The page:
Now don't get all in a dither, but this week's weight loss was pretty paltry--only a half a pound.
A lesser person probably would have been epically discouraged, and I probably would have except I believe I've made some rather monumental breakthroughs–and not the kind involving clothing seams either.

For the first time in a very, very long time I went out for lunch and didn't eat everything on my plate. OK, so I ate my little piece of whole grain baguette (all 140 calories) that came with my Panera Pick Two order. But the rest--the salad and soup--I didn't. I just ate until I was full.
Confession time: I did purchase a very scrumptious looking 99 cent bakery item–The Double Fudge Brownie with Icing, though. (Now about this time a bunch of you skinny minnies are probably slapping yourselves upside your little tee tiny heads.)
But wait… I brought the treat home, checked on line  and discovered that tasty brownie weighed in at 470 calories, containing about as much as my lunch. So, instead of eating the entire thing, I cut off a small piece and saved the rest for my husband.
Now I realize all of that isn't the stuff that makes fodder for such shows as the Biggest Loser, but let's face it, Anna Kournikova, Dolvett Quince or Bob Harper aren't going to come knocking at my door to give me a thumbs up or yell encouragement as I battle myself in my own  weight loss challenge. I'm on my own here.
I knew it was going to be slow going especially since I am old(er). I read with interest an article entitled, "You can be a big 'Loser' at any age--here's how." Do we really need anyone to tell us the 50-plus blue team is at a disadvantage?
According to this article, those of us in our 40s and 50s need to load up on some omega-3 fatty acids for their "anti-inflammatory benefits" and "help with depression."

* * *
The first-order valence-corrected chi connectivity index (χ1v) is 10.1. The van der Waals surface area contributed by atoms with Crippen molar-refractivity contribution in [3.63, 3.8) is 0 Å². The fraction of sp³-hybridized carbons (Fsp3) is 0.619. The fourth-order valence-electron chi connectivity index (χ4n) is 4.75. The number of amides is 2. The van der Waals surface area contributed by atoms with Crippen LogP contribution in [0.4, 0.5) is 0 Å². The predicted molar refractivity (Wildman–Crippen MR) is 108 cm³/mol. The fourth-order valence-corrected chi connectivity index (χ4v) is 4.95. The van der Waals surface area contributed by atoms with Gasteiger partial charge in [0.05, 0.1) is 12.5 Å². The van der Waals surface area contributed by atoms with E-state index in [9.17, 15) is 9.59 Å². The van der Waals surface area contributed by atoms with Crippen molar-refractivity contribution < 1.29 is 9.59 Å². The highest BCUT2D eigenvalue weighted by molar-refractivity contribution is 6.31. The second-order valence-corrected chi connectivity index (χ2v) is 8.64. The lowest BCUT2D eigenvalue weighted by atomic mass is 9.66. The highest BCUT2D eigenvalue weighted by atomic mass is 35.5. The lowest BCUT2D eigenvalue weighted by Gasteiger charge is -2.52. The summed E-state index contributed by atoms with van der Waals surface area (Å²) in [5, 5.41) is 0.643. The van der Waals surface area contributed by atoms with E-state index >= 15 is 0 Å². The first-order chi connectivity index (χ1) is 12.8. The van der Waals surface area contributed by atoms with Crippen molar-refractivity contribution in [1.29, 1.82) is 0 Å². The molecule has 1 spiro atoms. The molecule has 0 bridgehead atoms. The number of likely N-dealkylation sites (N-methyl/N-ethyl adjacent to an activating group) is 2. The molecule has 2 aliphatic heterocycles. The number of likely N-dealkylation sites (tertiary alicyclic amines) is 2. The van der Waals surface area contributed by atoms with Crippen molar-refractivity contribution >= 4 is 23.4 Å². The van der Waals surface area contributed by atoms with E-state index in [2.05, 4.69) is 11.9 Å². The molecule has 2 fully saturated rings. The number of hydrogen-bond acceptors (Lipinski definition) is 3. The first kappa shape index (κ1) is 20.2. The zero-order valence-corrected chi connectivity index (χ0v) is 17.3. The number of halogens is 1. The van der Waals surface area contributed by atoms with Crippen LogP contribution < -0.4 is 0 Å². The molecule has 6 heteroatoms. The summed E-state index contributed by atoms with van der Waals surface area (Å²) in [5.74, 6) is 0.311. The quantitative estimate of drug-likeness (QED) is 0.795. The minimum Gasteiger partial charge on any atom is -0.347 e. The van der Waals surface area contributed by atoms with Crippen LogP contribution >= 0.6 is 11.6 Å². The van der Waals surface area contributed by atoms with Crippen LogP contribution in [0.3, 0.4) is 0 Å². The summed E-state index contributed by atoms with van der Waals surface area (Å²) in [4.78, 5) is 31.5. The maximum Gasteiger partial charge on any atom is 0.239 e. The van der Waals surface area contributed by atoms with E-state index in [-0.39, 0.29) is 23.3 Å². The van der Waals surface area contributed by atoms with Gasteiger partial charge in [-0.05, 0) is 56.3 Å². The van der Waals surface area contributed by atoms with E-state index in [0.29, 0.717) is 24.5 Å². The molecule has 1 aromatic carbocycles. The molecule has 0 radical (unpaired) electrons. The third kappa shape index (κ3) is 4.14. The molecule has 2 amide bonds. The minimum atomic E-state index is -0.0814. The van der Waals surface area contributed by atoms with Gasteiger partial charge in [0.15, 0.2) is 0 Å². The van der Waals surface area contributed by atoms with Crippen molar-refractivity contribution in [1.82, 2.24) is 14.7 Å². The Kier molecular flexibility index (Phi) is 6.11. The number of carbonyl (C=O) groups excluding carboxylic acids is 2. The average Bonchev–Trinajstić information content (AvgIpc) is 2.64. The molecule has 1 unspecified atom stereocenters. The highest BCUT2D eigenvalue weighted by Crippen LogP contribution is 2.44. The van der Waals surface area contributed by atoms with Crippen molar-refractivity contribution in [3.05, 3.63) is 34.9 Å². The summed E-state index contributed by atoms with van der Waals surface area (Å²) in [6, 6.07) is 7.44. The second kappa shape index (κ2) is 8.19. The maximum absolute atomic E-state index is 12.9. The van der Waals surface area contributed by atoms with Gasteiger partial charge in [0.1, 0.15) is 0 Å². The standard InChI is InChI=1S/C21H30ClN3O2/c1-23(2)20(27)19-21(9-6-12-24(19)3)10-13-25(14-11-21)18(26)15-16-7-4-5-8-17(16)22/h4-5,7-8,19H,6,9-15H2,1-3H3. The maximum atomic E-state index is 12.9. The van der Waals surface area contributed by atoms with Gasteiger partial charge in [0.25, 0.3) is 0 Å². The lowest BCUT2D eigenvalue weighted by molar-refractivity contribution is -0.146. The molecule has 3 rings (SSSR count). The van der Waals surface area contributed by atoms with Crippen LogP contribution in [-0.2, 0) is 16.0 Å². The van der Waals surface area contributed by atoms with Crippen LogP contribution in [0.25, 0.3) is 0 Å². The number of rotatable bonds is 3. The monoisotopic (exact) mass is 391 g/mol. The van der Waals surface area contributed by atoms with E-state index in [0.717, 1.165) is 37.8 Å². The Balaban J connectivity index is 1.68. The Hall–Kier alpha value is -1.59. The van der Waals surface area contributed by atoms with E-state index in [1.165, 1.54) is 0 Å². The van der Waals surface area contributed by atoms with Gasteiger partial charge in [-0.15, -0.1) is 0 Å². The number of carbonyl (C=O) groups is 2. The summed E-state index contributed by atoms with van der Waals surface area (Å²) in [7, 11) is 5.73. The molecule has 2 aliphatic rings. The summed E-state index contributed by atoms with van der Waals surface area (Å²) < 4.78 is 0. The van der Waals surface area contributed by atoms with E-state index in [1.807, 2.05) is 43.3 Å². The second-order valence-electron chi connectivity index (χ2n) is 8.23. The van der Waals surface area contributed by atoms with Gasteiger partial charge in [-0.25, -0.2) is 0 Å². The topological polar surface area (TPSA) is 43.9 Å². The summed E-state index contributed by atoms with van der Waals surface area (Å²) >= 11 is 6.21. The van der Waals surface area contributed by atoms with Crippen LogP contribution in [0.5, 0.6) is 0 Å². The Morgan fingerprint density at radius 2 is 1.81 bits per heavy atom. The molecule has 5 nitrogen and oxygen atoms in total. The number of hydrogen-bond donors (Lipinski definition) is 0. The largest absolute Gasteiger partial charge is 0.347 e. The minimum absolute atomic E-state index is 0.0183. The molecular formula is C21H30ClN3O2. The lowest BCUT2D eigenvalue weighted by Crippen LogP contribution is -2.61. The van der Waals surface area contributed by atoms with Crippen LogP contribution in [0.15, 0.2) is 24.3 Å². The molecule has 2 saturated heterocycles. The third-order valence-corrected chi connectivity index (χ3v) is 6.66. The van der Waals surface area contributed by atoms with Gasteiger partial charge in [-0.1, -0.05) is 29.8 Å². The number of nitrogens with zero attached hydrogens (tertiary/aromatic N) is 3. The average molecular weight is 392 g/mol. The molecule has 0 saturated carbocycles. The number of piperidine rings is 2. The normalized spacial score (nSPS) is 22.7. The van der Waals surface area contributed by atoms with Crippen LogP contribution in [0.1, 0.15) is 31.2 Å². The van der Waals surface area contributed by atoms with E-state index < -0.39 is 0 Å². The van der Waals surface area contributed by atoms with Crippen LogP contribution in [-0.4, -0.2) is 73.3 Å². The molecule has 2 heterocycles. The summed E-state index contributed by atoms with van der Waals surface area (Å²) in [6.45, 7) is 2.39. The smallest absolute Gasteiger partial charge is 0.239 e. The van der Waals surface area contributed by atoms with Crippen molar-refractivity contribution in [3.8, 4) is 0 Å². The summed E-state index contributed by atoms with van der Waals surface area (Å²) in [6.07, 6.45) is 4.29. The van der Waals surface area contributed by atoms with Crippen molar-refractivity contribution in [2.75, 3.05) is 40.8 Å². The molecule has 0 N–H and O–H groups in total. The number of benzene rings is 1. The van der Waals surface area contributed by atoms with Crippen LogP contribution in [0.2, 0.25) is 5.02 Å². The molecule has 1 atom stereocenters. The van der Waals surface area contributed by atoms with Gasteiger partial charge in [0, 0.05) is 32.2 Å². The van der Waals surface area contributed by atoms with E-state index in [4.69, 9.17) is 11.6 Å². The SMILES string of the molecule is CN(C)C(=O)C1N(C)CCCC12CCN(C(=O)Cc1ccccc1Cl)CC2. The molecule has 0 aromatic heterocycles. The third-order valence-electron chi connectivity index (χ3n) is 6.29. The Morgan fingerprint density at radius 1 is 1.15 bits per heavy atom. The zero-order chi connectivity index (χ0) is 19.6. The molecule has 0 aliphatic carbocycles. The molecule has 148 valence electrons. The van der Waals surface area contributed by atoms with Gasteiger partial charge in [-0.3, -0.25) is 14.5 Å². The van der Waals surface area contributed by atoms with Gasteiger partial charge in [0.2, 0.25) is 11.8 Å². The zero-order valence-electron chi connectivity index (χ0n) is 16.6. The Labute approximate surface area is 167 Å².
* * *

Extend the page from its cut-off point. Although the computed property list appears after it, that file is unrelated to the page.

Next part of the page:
I don't think I need Bob Harper to tell me that my 99 cent double fudge brownie with icing doesn't contain any of those nifty omega-3 fatty acids.
And I'm fairly certain we probably need those nifty omega-3 fatty acids to  "help with the depression" which surely will ensue from either (1) not being able to eat that brownie or (2) the overwhelming guilt from eating that brownie.
I really don't know why I bother reading these fitness/weight loss articles. One of the suggestions was to reduce our calorie intake by 100 calories a day. OK, so that's reasonable.
But then there was this little suggestion: "If your family is having spaghetti and meatballs, have meatballs and spinach instead."
Spinach? Really?
All I could think of was how different Marlon Brando would have looked in the "Godfather" eating meatballs and spinach. And somehow that famous line wouldn't be so famous, if Clemenza had said, "Leave the gun and take the spinach."
I think the mere suggestion would have been enough for the Corleone family to go to the mattresses.

Monday, October 17, 2011